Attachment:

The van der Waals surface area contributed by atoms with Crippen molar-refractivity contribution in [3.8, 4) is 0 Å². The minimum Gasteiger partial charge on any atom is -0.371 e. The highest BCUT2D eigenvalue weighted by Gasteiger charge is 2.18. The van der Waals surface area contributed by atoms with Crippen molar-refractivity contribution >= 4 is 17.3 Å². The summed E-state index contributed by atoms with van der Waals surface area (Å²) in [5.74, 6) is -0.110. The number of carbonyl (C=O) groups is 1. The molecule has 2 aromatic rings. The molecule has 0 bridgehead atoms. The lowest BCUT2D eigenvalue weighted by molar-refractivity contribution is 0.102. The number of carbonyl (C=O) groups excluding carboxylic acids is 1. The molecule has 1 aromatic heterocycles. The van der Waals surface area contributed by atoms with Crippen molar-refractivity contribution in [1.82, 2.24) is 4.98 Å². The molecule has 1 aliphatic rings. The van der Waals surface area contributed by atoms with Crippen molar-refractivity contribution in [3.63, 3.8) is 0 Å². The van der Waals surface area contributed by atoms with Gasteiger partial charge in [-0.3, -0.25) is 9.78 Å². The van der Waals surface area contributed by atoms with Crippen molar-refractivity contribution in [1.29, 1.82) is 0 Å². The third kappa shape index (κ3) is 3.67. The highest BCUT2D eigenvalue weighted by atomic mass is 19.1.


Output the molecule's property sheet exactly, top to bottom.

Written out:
The van der Waals surface area contributed by atoms with Crippen molar-refractivity contribution in [3.8, 4) is 0 Å². The minimum Gasteiger partial charge on any atom is -0.371 e. The highest BCUT2D eigenvalue weighted by Gasteiger charge is 2.18. The van der Waals surface area contributed by atoms with Crippen molar-refractivity contribution >= 4 is 17.3 Å². The summed E-state index contributed by atoms with van der Waals surface area (Å²) in [5.74, 6) is -0.110. The number of carbonyl (C=O) groups is 1. The molecule has 2 aromatic rings. The molecule has 0 bridgehead atoms. The lowest BCUT2D eigenvalue weighted by molar-refractivity contribution is 0.102. The number of carbonyl (C=O) groups excluding carboxylic acids is 1. The molecule has 1 aromatic heterocycles. The van der Waals surface area contributed by atoms with Crippen molar-refractivity contribution in [1.82, 2.24) is 4.98 Å². The molecule has 1 aliphatic rings. The van der Waals surface area contributed by atoms with Crippen molar-refractivity contribution in [3.63, 3.8) is 0 Å². The van der Waals surface area contributed by atoms with Gasteiger partial charge in [-0.3, -0.25) is 9.78 Å². The van der Waals surface area contributed by atoms with Crippen molar-refractivity contribution in [1.29, 1.82) is 0 Å². The third kappa shape index (κ3) is 3.67. The highest BCUT2D eigenvalue weighted by atomic mass is 19.1.